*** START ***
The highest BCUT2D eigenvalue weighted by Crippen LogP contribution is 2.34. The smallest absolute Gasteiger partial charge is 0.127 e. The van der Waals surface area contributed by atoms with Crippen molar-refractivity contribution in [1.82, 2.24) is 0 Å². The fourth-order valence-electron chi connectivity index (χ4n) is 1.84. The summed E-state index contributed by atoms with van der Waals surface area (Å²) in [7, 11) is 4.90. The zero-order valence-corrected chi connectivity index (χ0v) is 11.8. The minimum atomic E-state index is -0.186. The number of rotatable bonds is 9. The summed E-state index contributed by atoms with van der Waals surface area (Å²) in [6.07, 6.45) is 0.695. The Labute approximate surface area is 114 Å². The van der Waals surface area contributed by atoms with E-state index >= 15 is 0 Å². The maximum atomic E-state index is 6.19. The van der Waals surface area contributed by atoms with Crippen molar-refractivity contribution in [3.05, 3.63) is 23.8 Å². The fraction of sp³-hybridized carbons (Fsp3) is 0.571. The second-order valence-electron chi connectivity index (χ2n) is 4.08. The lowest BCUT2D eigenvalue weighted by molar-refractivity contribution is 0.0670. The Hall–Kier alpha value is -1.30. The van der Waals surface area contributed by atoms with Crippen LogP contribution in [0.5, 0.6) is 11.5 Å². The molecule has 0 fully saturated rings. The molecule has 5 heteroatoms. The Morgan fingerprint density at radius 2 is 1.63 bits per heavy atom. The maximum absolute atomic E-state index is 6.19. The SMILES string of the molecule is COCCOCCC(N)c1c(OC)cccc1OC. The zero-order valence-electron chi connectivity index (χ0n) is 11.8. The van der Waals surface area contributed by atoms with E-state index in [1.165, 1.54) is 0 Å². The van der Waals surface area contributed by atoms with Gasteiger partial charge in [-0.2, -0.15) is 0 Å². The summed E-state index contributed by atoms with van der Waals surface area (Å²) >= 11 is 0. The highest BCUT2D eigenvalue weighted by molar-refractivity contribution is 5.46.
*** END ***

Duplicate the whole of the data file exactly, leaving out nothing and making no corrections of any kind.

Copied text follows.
The highest BCUT2D eigenvalue weighted by Crippen LogP contribution is 2.34. The smallest absolute Gasteiger partial charge is 0.127 e. The van der Waals surface area contributed by atoms with Crippen molar-refractivity contribution in [1.82, 2.24) is 0 Å². The fourth-order valence-electron chi connectivity index (χ4n) is 1.84. The summed E-state index contributed by atoms with van der Waals surface area (Å²) in [7, 11) is 4.90. The zero-order valence-corrected chi connectivity index (χ0v) is 11.8. The minimum atomic E-state index is -0.186. The number of rotatable bonds is 9. The summed E-state index contributed by atoms with van der Waals surface area (Å²) in [6.07, 6.45) is 0.695. The Labute approximate surface area is 114 Å². The van der Waals surface area contributed by atoms with E-state index >= 15 is 0 Å². The maximum atomic E-state index is 6.19. The van der Waals surface area contributed by atoms with Crippen molar-refractivity contribution in [3.05, 3.63) is 23.8 Å². The fraction of sp³-hybridized carbons (Fsp3) is 0.571. The second-order valence-electron chi connectivity index (χ2n) is 4.08. The lowest BCUT2D eigenvalue weighted by molar-refractivity contribution is 0.0670. The Hall–Kier alpha value is -1.30. The van der Waals surface area contributed by atoms with Crippen LogP contribution in [0.5, 0.6) is 11.5 Å². The molecule has 0 fully saturated rings. The molecule has 5 heteroatoms. The Morgan fingerprint density at radius 2 is 1.63 bits per heavy atom. The maximum absolute atomic E-state index is 6.19. The SMILES string of the molecule is COCCOCCC(N)c1c(OC)cccc1OC. The zero-order valence-electron chi connectivity index (χ0n) is 11.8. The van der Waals surface area contributed by atoms with E-state index in [1.165, 1.54) is 0 Å². The van der Waals surface area contributed by atoms with Gasteiger partial charge in [-0.2, -0.15) is 0 Å². The summed E-state index contributed by atoms with van der Waals surface area (Å²) >= 11 is 0. The highest BCUT2D eigenvalue weighted by molar-refractivity contribution is 5.46.